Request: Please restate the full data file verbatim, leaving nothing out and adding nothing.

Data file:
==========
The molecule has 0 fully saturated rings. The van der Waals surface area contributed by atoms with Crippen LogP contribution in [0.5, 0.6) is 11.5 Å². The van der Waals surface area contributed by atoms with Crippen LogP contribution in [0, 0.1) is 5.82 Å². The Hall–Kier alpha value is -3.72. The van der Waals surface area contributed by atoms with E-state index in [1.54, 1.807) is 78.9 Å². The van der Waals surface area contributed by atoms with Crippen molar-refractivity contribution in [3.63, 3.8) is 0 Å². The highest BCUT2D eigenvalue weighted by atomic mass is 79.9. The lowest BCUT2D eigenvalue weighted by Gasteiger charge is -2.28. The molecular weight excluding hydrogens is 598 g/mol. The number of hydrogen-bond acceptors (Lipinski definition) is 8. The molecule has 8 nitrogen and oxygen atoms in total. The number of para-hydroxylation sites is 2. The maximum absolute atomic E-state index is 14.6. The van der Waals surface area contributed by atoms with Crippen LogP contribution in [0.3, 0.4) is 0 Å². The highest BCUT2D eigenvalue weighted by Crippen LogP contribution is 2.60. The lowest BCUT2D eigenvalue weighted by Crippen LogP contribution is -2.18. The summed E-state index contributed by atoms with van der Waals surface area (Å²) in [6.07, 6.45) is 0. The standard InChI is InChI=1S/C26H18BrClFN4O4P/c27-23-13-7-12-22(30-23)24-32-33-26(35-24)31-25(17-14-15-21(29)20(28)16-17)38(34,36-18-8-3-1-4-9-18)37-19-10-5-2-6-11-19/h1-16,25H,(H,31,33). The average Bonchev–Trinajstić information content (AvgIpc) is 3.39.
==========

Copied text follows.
The molecule has 0 fully saturated rings. The van der Waals surface area contributed by atoms with Crippen LogP contribution in [0.5, 0.6) is 11.5 Å². The van der Waals surface area contributed by atoms with Crippen LogP contribution in [0, 0.1) is 5.82 Å². The Hall–Kier alpha value is -3.72. The van der Waals surface area contributed by atoms with E-state index in [1.54, 1.807) is 78.9 Å². The van der Waals surface area contributed by atoms with Crippen molar-refractivity contribution in [3.63, 3.8) is 0 Å². The highest BCUT2D eigenvalue weighted by atomic mass is 79.9. The lowest BCUT2D eigenvalue weighted by Gasteiger charge is -2.28. The molecular weight excluding hydrogens is 598 g/mol. The number of hydrogen-bond acceptors (Lipinski definition) is 8. The molecule has 8 nitrogen and oxygen atoms in total. The number of para-hydroxylation sites is 2. The maximum absolute atomic E-state index is 14.6. The van der Waals surface area contributed by atoms with Crippen LogP contribution in [0.3, 0.4) is 0 Å². The highest BCUT2D eigenvalue weighted by Crippen LogP contribution is 2.60. The lowest BCUT2D eigenvalue weighted by Crippen LogP contribution is -2.18. The summed E-state index contributed by atoms with van der Waals surface area (Å²) in [6.07, 6.45) is 0. The standard InChI is InChI=1S/C26H18BrClFN4O4P/c27-23-13-7-12-22(30-23)24-32-33-26(35-24)31-25(17-14-15-21(29)20(28)16-17)38(34,36-18-8-3-1-4-9-18)37-19-10-5-2-6-11-19/h1-16,25H,(H,31,33). The average Bonchev–Trinajstić information content (AvgIpc) is 3.39.